<500 Picosecond Gating Augments Studies of
Atmospheric Pressure Plasma Jets

Advances in Scientific Intensified CCD Camera Technology Enable
New Investigations of Non-Thermal APPJs

“A new gating technology exclusive to the highly advanced PI-MAX4 ICCD camera platform… combines the higher sensitivity of the conventional image intensifiers used in traditional ICCD cameras with the ability to deliver <500 picosecond resolution.”


Non-thermal ‘atmospheric pressure plasma jets’ (APPJs) hold great promise for innovative applications in material processing and biomedicine/healthcare because of their ability to generate plasmas that are not confined between electrodes1. Produced using one of several different experimental setups (e.g., a number of jet configurations are based on dielectric barrier discharge, or DBD), fed with pure rare gases (helium, neon, or argon), and excited by pulsed high voltages, all non-thermal APPJs exhibit a unique feature: they are not continuous media but actually consist of ‘plasma bullets’ traveling at high velocity in ambient air1.

The growing utilization of these low-temperature APPJs during the past several years has led to the desire to better understand the physical phenomenon of the plasma bullets (spatio-temporally localized luminous effects) in the effluent of the jets2. Imaging studies of a cold APPJ in an argon atmosphere performed with a high-speed intensified CCD (ICCD) camera, for example, have shown that plasma bullets can have a propagation velocity of up to 20 kilometers per second2. The appearance both of the plasma bullets as well as the spatio-temporal evolution of the generation zone of metastable argon atoms can be explained by the effect of a self-propagating ionization front2.

It is important to note that non-thermal APPJs can propagate over rather long distances; however, their diameters are limited to only a few millimeters1. While this spatial coverage is sufficient for small-scale applications, a more efficient solution for large-scale applications is to organize several plasma jets in 1D or 2D arrays operating simultaneously from a unique power supply1.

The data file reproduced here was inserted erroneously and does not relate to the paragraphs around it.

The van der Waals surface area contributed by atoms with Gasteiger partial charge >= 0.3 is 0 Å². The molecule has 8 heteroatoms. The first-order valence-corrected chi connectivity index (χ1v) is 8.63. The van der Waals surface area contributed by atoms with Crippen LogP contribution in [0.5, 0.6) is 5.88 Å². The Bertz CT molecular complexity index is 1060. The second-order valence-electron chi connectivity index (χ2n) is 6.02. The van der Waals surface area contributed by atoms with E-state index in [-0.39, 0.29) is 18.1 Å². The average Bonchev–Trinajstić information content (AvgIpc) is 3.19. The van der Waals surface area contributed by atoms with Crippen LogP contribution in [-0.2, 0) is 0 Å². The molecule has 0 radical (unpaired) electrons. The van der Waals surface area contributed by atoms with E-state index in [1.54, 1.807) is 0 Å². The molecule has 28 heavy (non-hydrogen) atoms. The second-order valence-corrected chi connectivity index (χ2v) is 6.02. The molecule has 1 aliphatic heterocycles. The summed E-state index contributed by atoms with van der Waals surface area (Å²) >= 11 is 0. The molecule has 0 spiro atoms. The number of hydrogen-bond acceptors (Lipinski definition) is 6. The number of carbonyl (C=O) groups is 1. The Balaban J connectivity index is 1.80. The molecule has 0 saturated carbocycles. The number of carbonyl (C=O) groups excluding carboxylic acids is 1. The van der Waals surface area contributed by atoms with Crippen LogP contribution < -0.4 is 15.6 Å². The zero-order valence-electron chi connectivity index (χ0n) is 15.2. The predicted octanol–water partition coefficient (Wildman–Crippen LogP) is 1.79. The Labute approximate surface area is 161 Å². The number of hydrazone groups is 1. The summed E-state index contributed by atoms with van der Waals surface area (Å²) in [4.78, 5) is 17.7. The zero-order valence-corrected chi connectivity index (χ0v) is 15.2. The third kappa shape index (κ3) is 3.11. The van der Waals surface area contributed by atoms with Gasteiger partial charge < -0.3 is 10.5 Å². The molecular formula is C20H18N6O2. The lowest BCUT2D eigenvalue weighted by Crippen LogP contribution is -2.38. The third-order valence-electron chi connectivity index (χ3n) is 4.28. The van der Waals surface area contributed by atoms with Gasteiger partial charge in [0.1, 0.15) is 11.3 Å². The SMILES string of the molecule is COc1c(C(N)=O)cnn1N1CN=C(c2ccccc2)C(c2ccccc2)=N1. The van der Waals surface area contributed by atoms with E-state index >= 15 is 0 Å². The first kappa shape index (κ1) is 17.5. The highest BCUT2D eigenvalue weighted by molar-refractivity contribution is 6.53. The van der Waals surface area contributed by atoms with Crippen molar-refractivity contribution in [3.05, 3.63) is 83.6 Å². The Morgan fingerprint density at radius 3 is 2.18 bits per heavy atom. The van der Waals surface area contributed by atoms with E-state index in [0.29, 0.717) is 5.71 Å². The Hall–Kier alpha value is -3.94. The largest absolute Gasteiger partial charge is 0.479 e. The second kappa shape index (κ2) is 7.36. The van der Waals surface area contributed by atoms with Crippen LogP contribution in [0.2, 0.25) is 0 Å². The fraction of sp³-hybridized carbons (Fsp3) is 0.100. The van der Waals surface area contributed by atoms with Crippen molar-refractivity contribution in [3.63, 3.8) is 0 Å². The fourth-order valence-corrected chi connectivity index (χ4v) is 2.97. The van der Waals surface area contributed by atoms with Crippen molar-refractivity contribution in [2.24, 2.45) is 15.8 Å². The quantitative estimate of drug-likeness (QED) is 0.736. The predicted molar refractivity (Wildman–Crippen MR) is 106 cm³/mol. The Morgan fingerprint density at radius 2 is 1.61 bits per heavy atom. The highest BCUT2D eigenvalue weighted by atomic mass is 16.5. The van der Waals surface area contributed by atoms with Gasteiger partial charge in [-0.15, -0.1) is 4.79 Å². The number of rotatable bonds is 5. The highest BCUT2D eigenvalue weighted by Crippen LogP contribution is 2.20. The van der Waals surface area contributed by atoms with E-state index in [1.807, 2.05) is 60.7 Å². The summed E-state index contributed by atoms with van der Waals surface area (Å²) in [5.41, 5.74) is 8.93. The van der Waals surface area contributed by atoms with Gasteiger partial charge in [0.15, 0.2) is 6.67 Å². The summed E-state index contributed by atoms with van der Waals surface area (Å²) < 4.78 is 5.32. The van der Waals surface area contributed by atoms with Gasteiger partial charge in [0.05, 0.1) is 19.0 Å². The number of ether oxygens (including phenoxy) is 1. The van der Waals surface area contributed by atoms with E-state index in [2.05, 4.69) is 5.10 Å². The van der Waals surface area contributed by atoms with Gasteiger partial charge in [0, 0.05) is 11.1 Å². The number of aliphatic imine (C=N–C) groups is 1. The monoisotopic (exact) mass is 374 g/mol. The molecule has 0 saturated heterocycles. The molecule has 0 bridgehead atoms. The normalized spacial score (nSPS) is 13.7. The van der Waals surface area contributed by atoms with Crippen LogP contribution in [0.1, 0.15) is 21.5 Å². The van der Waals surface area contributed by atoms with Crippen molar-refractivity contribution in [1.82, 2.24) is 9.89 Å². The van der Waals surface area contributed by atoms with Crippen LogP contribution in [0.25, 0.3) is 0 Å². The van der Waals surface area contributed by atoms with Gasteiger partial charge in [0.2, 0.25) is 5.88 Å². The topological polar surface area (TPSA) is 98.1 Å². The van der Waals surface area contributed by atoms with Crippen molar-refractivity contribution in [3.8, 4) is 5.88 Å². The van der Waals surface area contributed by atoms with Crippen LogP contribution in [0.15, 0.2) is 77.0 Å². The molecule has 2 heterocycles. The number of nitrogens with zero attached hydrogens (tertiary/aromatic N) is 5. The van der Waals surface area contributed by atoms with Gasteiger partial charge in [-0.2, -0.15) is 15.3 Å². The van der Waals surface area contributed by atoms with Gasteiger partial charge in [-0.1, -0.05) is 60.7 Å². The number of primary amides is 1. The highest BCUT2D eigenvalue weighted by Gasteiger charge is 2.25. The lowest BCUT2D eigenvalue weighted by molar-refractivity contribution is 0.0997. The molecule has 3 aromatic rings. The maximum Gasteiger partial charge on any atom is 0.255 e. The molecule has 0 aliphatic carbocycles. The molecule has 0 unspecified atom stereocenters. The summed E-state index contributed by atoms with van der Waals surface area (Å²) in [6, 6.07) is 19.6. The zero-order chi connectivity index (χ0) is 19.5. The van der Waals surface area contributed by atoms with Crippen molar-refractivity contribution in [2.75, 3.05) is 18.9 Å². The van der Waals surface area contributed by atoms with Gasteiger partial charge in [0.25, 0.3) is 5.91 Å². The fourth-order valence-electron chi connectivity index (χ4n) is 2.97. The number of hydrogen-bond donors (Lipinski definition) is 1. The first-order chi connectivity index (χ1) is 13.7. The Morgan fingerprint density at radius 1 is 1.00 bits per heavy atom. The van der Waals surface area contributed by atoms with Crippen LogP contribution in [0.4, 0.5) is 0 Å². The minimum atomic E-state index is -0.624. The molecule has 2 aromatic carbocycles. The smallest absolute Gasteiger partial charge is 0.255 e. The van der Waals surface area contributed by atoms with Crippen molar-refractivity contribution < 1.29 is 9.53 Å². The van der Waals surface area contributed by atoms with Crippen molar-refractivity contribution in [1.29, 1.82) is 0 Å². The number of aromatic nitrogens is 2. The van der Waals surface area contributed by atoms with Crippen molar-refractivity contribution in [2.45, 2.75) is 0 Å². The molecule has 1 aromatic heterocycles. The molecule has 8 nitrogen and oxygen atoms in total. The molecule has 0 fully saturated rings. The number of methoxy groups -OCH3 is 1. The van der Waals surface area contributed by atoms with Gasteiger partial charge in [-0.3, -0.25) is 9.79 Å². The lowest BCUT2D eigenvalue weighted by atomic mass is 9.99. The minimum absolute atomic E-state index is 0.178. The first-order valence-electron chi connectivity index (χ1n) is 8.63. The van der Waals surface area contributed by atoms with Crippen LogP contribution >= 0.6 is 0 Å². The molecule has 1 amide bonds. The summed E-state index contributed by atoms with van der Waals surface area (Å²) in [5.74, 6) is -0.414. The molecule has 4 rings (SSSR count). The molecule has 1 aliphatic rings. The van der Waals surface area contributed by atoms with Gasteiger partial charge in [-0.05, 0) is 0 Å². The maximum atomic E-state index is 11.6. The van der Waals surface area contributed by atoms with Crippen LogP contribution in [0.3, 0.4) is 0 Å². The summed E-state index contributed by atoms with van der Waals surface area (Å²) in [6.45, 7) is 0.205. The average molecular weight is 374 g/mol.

This application note will provide an overview of non-thermal APPJ experimental setups for single-jet and multiple-jet studies in addition to the newest relevant imaging technology.

Single-Jet Studies

A typical non-thermal APPJ experimental setup comprises a glass tube with two external electrodes of certain length (along the axis of the tube) with a gap between them. Plasma is formed in the flowing rare gas (often helium). Plasma packages travel within the tube and outside in the air, where they form bullets even though there is no external field. The apparent speed of visible plasma packages, ionization fronts, and plasma bullets is much greater than the speed of the flowing feed gas3.

ICCD cameras enable researchers to observe the development of plasma bullets in cold APPJs by tracing the formation of plasma packages as a discharge close to the instantaneous cathode, following their motion between and inside the electrodes up to their emergence at the edge of the glass tube, and then capturing the formation of a plasma bullet. Inside both electrodes, plasma is concentrated close to the walls and is bright, while outside it is located at the axis3. See Figure 1.

Figure 1. A typical non-thermal APPJ experimental setup3.

Low-temperature APPJs offer controllability of a variety of agents (e.g., radicals, ions, UV, and electric fields) and do not cause thermal damage to heat-sensitive biological systems, which makes them suitable for biomedical applications such as sterilization, treatment of mammalian and cancerous cells, blood coagulation, wound healing, and dental treatments4.

The photograph in Figure 2, for example, shows a plasma generated in the root canal of a tooth using the non-thermal APPJ device depicted in Figure 3.

Figure 2. Photo of a plasma generated in the root canal of a tooth using a non-thermal APPJ device based on a single-electrode (SE) configuration 5.